JERRY OPPENHEIMER, AUTHOR, "STATE OF A UNION": Brian, thank you for having me.

NELSON: Can you begin by telling us what is the slur that Mrs. Clinton is alleged to have uttered?

OPPENHEIMER: Well, I think you have a family audience so I'd rather not use the exact words, but it is an anti-Semitic slur. And I must say that three eyewitnesses to Hillary Clinton's slur have now publicly acknowledged that she said it. The other two were in the the room or just outside the room at the time. Hillary Clinton denies it and Bill Clinton, who was there at the time, has remained silent.

I want to say that I emphasize in my book, "State of a Union," that one nasty epithet slung in anger hardly defines a person. But there is a darker side to the story. I spent considerable time probing Hillary's family roots and what I found was that her words that night, 25 years ago, a quarter of a century ago, are not and were not isolated. I discovered and I thoroughly document in the book with on the record interviews a vein of anti-Jewish sentiment.

The story of Hillary Clinton's comment a quarter of a century ago goes far deeper and all that is detailed in the book, and of course, the book has been embargoed and won't be available to the public until Tuesday. So there is much, much more to this story than was discussed by Mrs. Clinton at the press conference today.

NELSON: I know in your book that you allege that Mrs. Clinton's family had some anti-Semitic strains, but I do not know of any anti- Semitic remarks other than the ones we just reported that you have ascribed in your book to Mrs. Clinton. Are you going into detail in your book?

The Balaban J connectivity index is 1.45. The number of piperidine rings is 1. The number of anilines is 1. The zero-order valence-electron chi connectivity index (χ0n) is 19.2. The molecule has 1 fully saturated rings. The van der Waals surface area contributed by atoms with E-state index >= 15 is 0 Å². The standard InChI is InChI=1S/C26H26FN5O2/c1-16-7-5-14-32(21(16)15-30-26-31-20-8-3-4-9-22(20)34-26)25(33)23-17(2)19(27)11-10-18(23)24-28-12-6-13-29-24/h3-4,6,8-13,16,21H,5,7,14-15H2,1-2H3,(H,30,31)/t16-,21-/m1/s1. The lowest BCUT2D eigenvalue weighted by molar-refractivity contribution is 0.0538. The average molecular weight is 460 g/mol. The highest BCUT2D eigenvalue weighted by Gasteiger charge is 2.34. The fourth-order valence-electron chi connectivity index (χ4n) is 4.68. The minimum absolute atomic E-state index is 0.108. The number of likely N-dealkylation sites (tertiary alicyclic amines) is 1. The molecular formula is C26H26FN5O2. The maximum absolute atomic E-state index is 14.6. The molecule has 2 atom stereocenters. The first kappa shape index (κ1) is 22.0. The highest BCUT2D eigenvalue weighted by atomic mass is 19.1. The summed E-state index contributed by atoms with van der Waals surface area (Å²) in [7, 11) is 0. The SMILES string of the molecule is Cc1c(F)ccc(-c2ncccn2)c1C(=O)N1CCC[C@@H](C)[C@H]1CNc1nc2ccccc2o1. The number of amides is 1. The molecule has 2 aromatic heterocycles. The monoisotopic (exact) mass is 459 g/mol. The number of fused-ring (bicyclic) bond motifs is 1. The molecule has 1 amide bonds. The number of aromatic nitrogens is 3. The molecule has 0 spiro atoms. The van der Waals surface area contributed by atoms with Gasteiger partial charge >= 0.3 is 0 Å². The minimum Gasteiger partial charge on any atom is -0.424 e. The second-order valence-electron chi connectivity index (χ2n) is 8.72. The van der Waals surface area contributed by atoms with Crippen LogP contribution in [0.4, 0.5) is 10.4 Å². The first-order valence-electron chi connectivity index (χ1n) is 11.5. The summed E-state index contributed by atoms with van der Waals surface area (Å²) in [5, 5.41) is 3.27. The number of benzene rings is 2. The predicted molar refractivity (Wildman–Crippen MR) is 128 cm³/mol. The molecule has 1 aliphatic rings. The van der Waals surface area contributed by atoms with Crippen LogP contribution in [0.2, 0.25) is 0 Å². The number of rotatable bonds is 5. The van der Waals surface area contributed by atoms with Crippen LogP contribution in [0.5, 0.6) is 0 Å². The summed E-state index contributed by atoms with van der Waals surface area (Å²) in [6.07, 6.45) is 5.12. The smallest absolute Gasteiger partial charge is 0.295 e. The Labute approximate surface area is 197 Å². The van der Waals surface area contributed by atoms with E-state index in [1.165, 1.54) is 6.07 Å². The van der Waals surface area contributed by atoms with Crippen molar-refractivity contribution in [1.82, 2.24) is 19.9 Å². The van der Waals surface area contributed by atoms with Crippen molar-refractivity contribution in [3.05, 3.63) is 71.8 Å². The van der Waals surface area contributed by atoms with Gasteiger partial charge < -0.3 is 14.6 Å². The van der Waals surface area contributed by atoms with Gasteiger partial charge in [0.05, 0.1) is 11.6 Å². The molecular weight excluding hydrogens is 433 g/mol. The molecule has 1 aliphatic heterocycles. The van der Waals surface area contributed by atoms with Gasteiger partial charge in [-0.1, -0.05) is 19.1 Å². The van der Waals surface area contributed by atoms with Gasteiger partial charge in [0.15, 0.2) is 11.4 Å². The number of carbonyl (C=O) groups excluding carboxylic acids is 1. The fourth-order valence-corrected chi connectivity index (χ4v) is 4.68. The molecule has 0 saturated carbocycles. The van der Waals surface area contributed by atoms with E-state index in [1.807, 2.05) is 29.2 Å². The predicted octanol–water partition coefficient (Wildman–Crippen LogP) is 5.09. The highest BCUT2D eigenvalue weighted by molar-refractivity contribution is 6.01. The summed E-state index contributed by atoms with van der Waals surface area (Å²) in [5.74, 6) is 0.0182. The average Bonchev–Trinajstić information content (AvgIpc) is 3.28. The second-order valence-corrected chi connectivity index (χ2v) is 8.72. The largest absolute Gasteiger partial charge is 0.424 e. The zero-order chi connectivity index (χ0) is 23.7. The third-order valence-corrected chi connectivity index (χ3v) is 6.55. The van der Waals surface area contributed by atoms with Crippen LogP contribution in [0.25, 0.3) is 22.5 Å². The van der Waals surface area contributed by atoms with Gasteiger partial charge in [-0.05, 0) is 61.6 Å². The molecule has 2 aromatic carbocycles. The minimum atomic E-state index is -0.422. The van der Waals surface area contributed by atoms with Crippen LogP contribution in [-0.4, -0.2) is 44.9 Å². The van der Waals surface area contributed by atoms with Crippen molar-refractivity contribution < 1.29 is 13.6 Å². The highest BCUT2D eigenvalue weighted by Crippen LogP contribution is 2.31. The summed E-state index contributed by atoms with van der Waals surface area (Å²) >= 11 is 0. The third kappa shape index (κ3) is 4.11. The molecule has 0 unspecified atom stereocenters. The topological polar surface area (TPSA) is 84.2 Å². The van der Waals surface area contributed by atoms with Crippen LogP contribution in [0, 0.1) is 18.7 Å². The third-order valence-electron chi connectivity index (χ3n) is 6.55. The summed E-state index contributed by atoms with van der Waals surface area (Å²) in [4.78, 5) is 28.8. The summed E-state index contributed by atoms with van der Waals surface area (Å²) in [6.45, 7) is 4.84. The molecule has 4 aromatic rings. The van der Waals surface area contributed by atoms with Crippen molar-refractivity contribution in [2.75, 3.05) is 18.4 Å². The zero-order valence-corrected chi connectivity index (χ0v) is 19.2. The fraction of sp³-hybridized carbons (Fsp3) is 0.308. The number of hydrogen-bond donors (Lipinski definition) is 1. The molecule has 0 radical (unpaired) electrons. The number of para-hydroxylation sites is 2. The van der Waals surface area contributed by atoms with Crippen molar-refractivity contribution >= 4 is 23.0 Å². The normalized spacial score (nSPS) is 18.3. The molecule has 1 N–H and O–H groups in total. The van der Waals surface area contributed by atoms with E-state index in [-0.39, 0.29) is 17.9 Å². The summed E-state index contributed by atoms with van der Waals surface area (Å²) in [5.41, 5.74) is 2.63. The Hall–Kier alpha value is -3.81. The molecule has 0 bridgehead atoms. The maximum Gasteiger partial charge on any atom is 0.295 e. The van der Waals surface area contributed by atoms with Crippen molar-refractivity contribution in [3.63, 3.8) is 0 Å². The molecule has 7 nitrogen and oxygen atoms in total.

OPPENHEIMER: The statement that we are dealing with in this controversy today strictly revolves around what happened at that closed door meeting. However, similar anti-Semitic slurs were uttered by other close members of her family, and I have eyewitness accounts on the record in the book relating to that, and why that is relevant is that Mrs. Clinton, who says she's never used such language, heard that kind of language while growing up.

NELSON: Mrs. Clinton said that this remark that you're reporting, this specific one, never happened, it just never, never happened.

Now, what is your immediate response to that?

OPPENHEIMER: My immediate response is that three eyewitnesses to it heard it, the man who was the target of it heard it, and two others heard it, they told it to me during the research of my book and they are now telling it to the media who are probing this story. I stand by the statements in the book, and they stand by what she said.

NELSON: Mr. Oppenheimer, how did you first learn of this?

OPPENHEIMER: In interviews with Paul Fray. My book is an all- encompassing biography of Bill and Hillary Clinton. I went back to the beginning of their lives, their childhood, and it goes all the way through. It is a straightforward biography. And during the course of researching material about Bill Clinton's first campaign...

NELSON: OK, Mr. Oppenheimer, I'm sorry, thank you for taking the time to talk to us. That is Jerry Oppenheimer, the author of "State of the Union: Inside the Complex Marriage of Bill and Hillary Clinton."

OPPENHEIMER: Thank you.